Leone, some fishing villages have reported
increases in catch of up to 42% in fishing grounds where illegal vessels
fishing industry also is benefiting from government measures to strengthen
sustainable fisheries management and fight illegal fishing which have included
setting up a marine fisheries observer programme.
The efforts are important as the
European Union in a recent assessment has commended Cape
Verde’s effort to tackle illegal fishing,
which is a condition for the country to be permitted to export fishery products
to the EU.
Measures to strengthen sustainable fisheries management and fight illegal
fishing already have increased government revenues in some West African
Leone, for example, improved governance in the
fisheries administration has resulted in official revenues from the fisheries
sector increasing to US$3.8 million in 2013, more than four times the $900,000
recorded in 2008.
the introduction of community-led fisheries management systems has been
successful in restoring depleted fishery resources; some fishing villages have
reported more than doubling their fisheries catch as a result.
Meanwhile, a number Territorial
Use Rights Fisheries (TURFs) have been established in all four countries to act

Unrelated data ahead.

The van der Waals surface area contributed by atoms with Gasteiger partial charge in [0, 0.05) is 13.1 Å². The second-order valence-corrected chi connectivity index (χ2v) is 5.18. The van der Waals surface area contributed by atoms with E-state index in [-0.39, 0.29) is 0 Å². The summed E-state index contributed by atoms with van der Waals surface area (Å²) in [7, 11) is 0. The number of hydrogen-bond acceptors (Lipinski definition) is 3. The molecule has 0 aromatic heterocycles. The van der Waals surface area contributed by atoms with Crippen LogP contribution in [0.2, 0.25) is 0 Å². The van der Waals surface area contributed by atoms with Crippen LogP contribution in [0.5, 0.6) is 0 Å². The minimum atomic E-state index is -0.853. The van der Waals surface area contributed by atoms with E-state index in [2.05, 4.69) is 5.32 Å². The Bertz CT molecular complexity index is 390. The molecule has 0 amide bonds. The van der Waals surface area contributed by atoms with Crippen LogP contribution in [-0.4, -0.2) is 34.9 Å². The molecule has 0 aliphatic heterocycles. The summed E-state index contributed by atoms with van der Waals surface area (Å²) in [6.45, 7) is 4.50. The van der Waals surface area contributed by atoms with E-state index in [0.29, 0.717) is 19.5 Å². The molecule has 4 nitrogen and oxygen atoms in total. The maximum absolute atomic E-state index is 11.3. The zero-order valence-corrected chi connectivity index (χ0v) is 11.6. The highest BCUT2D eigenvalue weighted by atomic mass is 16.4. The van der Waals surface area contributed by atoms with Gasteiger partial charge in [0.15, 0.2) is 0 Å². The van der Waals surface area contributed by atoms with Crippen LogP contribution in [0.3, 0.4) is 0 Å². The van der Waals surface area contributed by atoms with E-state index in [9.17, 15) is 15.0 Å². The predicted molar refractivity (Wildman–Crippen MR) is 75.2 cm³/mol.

as a model for establishing other community-led fishery management systems in
The number of communities or
villages that are members of a TURF varies in each country and area. In
addition, involving two or more communities in a single TURF requires a
Co-Management Association (CMA) to be established to represent all member
communities in running the fishery.
Sierra Leone, for example, has legally
registered 15 TURFS as CMAs, while in Senegal
12 communities are members of eight TURFs, all being registered as CMAs.
Meanwhile, tracking the impact of
improved management measures on fishery resources as part of the West Africa
regional fisheries scheme includes monitoring two selected over-exploited
fisheries in each of the four countries.
Although it is still early to
document signs of recovery with certainty, coastal shrimp numbers in Senegal
and Sierra Leone already
are reported to be showing signs of recovery along with spiny lobster in Cape
Among other developments attributable to the regional fisheries programme,
Senegal, Liberia, Sierra Leone and Cape Verde have almost all achieved 100%
registration rates for their artisanal fishing fleets.
Cape Verde, for example, has piloted an
incentive-based registration scheme which is now considered as best practice in
Although dramatic improvements
already are being reported, the West Africa
fisheries programme target of establishing sustainable management systems has
still to be achieved and is the current focus of efforts as the World
Bank-backed scheme draws to a close.
Liberia, Sierra Leone and Cape
Verde still have to finalise and roll out their sustainable fisheries policy
reforms which are due to include secured long term fishing rights for coastal
the bank’s project team reported, the country’s new revised fisheries law has
integrated a rights-based approach to coastal fisheries, while in Cape
Verde the fisheries law recently has been